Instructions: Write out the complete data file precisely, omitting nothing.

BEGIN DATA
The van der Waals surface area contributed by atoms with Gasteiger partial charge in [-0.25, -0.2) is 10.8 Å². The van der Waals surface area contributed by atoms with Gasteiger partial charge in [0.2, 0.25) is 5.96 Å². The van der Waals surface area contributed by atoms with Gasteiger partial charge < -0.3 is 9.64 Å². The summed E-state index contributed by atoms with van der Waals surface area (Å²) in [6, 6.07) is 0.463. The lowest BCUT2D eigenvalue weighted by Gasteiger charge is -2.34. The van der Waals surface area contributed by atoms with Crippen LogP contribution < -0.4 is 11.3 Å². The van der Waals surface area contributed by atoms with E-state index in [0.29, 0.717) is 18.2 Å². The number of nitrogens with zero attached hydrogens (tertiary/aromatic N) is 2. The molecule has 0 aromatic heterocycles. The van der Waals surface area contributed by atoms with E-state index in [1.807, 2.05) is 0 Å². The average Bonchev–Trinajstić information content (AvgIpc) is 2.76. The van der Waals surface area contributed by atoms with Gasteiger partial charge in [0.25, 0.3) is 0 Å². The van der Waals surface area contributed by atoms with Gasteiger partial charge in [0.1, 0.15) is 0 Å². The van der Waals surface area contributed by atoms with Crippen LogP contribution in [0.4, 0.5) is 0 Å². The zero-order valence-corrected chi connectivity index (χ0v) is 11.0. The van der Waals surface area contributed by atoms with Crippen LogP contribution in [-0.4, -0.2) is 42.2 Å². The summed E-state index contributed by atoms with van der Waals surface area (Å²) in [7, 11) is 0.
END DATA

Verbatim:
The van der Waals surface area contributed by atoms with Gasteiger partial charge in [-0.25, -0.2) is 10.8 Å². The van der Waals surface area contributed by atoms with Gasteiger partial charge in [0.2, 0.25) is 5.96 Å². The van der Waals surface area contributed by atoms with Gasteiger partial charge < -0.3 is 9.64 Å². The summed E-state index contributed by atoms with van der Waals surface area (Å²) in [6, 6.07) is 0.463. The lowest BCUT2D eigenvalue weighted by Gasteiger charge is -2.34. The van der Waals surface area contributed by atoms with Crippen LogP contribution < -0.4 is 11.3 Å². The van der Waals surface area contributed by atoms with E-state index in [0.29, 0.717) is 18.2 Å². The number of nitrogens with zero attached hydrogens (tertiary/aromatic N) is 2. The molecule has 0 aromatic heterocycles. The van der Waals surface area contributed by atoms with E-state index in [1.807, 2.05) is 0 Å². The average Bonchev–Trinajstić information content (AvgIpc) is 2.76. The van der Waals surface area contributed by atoms with Gasteiger partial charge in [0.25, 0.3) is 0 Å². The van der Waals surface area contributed by atoms with Gasteiger partial charge in [0.1, 0.15) is 0 Å². The van der Waals surface area contributed by atoms with Crippen LogP contribution in [0.4, 0.5) is 0 Å². The zero-order valence-corrected chi connectivity index (χ0v) is 11.0. The van der Waals surface area contributed by atoms with Crippen LogP contribution in [-0.4, -0.2) is 42.2 Å². The summed E-state index contributed by atoms with van der Waals surface area (Å²) in [7, 11) is 0.